I Experienced Postpartum Euphoria And Had To Be Hospitalized

I wish I’d know that feeling extremely energized and motivated when my daughter was only days old wasn’t a sign of superhuman strength, but a serious medical concern.
Mayte Torres via Getty Images

In August 2016, my husband and I discovered we were expecting our third child. We were overwhelmed with joy and surprise after trying to get pregnant for over a year. Within weeks of the good news, I was doubled over with morning sickness, as I expected, but I was also experiencing something new and different from my other pregnancies ― depression.

I could barely move off of the couch, I was so exhausted, sad and weary. I cried constantly and began to have suicidal thoughts. My husband, Daniel, brought me to our doctor, where I was diagnosed with severe perinatal depression ― a form of depression that occurs during pregnancy.

I spent my entire pregnancy fighting against the darkness, clinging to whatever I could to keep me from drowning. I took my medication daily, saw a therapist regularly, practiced deep breathing when I remembered, and reminded myself that simply getting to the next hour was enough. Some days, the only thing that kept me alive was the life inside of me, that little flutter in my stomach a reminder that there were two people in one weary body.

On the morning of my baby’s induction date, I leaped out of bed, ready to meet the little girl who I just knew would change my world. Everyone told me that third babies just slide right out ― the birth canal was like a well-worn path that had been traveled before.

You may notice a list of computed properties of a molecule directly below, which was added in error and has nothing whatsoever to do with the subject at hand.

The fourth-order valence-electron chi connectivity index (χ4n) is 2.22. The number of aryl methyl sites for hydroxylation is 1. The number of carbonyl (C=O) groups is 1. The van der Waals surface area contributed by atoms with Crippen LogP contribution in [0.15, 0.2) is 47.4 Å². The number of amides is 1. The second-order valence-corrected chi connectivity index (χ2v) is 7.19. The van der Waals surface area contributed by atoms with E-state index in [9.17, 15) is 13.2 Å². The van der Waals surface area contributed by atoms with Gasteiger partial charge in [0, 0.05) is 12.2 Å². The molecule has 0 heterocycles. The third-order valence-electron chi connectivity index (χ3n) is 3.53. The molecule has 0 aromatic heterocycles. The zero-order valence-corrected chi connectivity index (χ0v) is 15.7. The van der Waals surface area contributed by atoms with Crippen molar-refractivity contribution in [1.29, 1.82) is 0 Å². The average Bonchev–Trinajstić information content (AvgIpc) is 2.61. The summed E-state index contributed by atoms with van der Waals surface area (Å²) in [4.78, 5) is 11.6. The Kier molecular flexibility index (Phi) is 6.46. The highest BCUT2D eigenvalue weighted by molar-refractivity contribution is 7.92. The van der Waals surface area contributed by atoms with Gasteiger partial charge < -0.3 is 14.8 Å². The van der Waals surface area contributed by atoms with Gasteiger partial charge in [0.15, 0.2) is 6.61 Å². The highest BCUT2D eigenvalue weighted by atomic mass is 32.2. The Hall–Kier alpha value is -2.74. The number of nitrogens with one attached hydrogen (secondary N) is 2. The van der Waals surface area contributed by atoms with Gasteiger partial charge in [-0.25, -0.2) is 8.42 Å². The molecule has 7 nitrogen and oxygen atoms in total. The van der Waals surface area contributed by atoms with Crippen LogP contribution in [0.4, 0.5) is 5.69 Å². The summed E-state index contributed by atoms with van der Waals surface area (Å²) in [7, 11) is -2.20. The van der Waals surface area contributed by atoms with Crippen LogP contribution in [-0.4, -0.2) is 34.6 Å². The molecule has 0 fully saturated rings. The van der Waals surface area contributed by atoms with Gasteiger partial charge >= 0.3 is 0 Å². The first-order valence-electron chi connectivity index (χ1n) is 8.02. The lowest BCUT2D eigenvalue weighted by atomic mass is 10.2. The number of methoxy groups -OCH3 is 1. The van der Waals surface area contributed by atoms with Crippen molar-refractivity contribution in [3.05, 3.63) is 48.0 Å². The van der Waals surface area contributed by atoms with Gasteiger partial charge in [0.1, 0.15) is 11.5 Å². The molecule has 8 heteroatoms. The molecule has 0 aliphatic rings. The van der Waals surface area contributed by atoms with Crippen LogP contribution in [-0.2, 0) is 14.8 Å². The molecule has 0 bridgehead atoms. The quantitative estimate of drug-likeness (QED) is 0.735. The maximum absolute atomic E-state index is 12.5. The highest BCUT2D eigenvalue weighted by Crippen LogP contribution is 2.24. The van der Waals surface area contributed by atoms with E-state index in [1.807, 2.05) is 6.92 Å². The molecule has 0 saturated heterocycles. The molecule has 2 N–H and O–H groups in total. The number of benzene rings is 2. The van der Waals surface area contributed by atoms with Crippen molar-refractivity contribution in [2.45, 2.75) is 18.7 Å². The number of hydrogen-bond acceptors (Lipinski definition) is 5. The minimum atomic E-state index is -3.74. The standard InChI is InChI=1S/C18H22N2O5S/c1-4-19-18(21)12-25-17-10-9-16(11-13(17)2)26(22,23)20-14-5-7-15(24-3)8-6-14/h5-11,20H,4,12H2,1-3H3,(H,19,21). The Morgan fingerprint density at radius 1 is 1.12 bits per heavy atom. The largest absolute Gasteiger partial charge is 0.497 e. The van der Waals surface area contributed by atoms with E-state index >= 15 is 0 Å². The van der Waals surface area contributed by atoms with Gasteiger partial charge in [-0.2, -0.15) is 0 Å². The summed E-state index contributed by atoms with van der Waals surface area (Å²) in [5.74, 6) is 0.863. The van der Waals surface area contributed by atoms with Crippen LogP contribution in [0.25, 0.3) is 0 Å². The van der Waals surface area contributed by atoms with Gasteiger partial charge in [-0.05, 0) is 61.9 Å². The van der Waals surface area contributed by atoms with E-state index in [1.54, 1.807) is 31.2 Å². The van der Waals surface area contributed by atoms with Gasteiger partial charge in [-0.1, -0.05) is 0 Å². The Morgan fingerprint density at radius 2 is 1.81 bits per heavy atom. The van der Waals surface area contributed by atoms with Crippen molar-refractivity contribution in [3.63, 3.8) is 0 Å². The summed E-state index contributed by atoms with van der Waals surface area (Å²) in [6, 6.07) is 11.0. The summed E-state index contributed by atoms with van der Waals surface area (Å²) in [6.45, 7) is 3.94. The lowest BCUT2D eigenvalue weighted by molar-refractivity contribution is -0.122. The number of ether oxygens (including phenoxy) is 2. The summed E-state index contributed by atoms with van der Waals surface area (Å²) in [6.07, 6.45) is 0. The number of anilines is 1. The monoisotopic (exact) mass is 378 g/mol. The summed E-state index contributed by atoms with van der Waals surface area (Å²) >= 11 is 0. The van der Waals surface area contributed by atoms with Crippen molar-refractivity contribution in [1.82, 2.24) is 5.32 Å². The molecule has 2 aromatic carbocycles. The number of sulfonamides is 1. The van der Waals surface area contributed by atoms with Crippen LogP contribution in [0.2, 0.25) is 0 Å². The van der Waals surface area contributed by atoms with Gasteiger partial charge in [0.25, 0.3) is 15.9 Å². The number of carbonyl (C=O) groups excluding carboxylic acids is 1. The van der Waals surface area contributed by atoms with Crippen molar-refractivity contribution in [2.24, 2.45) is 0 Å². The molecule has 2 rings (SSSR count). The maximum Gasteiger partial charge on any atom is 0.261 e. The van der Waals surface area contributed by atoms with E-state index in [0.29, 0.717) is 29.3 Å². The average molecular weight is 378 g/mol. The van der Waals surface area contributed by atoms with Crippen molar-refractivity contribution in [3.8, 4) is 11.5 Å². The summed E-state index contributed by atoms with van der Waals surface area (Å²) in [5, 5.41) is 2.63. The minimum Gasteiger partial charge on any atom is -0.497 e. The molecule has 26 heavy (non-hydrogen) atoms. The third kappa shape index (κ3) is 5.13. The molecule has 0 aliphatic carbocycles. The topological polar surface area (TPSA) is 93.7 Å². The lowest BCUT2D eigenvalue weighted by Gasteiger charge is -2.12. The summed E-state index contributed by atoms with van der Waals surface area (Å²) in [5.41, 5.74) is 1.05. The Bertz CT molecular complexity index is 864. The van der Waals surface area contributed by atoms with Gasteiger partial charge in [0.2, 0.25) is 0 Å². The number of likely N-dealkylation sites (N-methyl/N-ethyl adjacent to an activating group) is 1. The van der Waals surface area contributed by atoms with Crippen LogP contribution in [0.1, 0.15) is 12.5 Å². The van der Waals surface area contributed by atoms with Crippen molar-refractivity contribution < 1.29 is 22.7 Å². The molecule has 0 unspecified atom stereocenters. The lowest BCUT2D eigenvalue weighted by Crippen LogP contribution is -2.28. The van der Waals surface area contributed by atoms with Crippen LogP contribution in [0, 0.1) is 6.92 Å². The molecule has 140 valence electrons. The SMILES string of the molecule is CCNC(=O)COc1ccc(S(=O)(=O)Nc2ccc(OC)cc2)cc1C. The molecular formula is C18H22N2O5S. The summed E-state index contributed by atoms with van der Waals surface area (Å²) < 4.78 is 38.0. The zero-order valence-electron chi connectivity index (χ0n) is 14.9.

Not so for us. After a grueling and exhausting labor, an epidural that didn’t work and many hours of obnoxious meditation music, my daughter finally arrived, pink and soft like a newborn kitten.

The moment she was born was one of the greatest highlights of my life. I was a veteran mom, but that didn’t make the moment any less special. As she was placed on my chest, slippery and so new, I cried out in joy, the most delighted sound I had made in over nine months. We had survived. We were both on the other side.

I had assumed that the postpartum period would be a quiet, restful and relaxing time for me. Daniel had two weeks off, and I planned to use those two weeks to recover and prepare for being home with three small kids. But once we were released from the hospital, when my daughter was 24 hours old, I was flooded with an intense amount of energy.

“Maybe the depression cleared once the baby was born,” I said to Daniel as I nursed our sleepy newborn. I couldn’t believe how good I felt.

When my daughter was 4 days old, we decided to have extended family over to meet the baby. My milk had come in the night before, leaving the baby full and sleepy, and me feeling well-rested in the morning.